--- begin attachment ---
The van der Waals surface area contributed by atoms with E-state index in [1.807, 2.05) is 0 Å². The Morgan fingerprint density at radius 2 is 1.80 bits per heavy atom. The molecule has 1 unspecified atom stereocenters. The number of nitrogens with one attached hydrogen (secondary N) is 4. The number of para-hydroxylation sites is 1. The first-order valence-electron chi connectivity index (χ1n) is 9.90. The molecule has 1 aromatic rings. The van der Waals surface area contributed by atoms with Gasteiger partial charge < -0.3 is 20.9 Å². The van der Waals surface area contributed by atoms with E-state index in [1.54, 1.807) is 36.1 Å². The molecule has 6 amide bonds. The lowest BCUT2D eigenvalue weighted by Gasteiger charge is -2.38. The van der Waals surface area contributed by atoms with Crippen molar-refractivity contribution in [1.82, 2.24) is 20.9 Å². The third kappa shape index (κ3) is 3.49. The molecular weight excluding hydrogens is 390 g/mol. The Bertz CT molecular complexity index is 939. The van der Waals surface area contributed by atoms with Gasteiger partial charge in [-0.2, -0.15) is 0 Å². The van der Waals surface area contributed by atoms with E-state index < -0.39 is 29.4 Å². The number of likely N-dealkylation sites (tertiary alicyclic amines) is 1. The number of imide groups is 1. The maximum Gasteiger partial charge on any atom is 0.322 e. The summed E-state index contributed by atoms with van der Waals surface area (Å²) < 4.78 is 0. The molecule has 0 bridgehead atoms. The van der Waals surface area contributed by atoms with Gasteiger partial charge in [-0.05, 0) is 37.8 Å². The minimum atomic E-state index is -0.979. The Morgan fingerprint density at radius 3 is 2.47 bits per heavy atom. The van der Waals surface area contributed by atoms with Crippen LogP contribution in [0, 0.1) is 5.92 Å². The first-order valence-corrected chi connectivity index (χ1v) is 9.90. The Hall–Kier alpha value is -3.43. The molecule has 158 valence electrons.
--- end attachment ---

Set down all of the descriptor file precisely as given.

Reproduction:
The van der Waals surface area contributed by atoms with E-state index in [1.807, 2.05) is 0 Å². The Morgan fingerprint density at radius 2 is 1.80 bits per heavy atom. The molecule has 1 unspecified atom stereocenters. The number of nitrogens with one attached hydrogen (secondary N) is 4. The number of para-hydroxylation sites is 1. The first-order valence-electron chi connectivity index (χ1n) is 9.90. The molecule has 1 aromatic rings. The van der Waals surface area contributed by atoms with Gasteiger partial charge < -0.3 is 20.9 Å². The van der Waals surface area contributed by atoms with E-state index in [1.54, 1.807) is 36.1 Å². The molecule has 6 amide bonds. The lowest BCUT2D eigenvalue weighted by Gasteiger charge is -2.38. The van der Waals surface area contributed by atoms with Crippen molar-refractivity contribution in [1.82, 2.24) is 20.9 Å². The third kappa shape index (κ3) is 3.49. The molecular weight excluding hydrogens is 390 g/mol. The Bertz CT molecular complexity index is 939. The van der Waals surface area contributed by atoms with Gasteiger partial charge in [-0.2, -0.15) is 0 Å². The van der Waals surface area contributed by atoms with E-state index < -0.39 is 29.4 Å². The number of likely N-dealkylation sites (tertiary alicyclic amines) is 1. The number of imide groups is 1. The maximum Gasteiger partial charge on any atom is 0.322 e. The summed E-state index contributed by atoms with van der Waals surface area (Å²) < 4.78 is 0. The molecule has 0 bridgehead atoms. The van der Waals surface area contributed by atoms with Gasteiger partial charge in [-0.05, 0) is 37.8 Å². The minimum atomic E-state index is -0.979. The Morgan fingerprint density at radius 3 is 2.47 bits per heavy atom. The van der Waals surface area contributed by atoms with Crippen LogP contribution in [0, 0.1) is 5.92 Å². The first-order valence-corrected chi connectivity index (χ1v) is 9.90. The Hall–Kier alpha value is -3.43. The molecule has 158 valence electrons.